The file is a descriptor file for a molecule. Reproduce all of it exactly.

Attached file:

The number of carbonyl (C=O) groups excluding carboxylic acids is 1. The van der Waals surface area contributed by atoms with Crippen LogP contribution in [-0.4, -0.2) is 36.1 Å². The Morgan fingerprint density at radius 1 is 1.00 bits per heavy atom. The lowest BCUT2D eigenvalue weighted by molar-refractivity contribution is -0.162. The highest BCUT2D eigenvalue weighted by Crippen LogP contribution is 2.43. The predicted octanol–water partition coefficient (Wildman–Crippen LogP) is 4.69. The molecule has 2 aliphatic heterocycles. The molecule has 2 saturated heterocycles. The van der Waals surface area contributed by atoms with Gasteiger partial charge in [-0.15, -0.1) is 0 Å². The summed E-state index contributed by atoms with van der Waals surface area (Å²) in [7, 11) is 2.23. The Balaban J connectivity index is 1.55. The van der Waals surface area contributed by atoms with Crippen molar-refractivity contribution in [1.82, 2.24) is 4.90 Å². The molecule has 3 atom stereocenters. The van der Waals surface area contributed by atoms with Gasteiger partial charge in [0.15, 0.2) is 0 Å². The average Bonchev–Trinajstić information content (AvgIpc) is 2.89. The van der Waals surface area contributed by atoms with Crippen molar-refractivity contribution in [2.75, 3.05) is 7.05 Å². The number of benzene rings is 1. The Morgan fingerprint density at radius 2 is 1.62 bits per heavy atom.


The number of carbonyl (C=O) groups excluding carboxylic acids is 1. The van der Waals surface area contributed by atoms with Crippen LogP contribution in [-0.4, -0.2) is 36.1 Å². The Morgan fingerprint density at radius 1 is 1.00 bits per heavy atom. The lowest BCUT2D eigenvalue weighted by molar-refractivity contribution is -0.162. The highest BCUT2D eigenvalue weighted by Crippen LogP contribution is 2.43. The predicted octanol–water partition coefficient (Wildman–Crippen LogP) is 4.69. The molecule has 2 aliphatic heterocycles. The molecule has 2 saturated heterocycles. The van der Waals surface area contributed by atoms with Gasteiger partial charge in [-0.15, -0.1) is 0 Å². The summed E-state index contributed by atoms with van der Waals surface area (Å²) in [7, 11) is 2.23. The Balaban J connectivity index is 1.55. The van der Waals surface area contributed by atoms with Crippen molar-refractivity contribution in [1.82, 2.24) is 4.90 Å². The molecule has 3 atom stereocenters. The van der Waals surface area contributed by atoms with Gasteiger partial charge in [0.15, 0.2) is 0 Å². The average Bonchev–Trinajstić information content (AvgIpc) is 2.89. The van der Waals surface area contributed by atoms with Crippen molar-refractivity contribution in [2.75, 3.05) is 7.05 Å². The number of benzene rings is 1. The Morgan fingerprint density at radius 2 is 1.62 bits per heavy atom.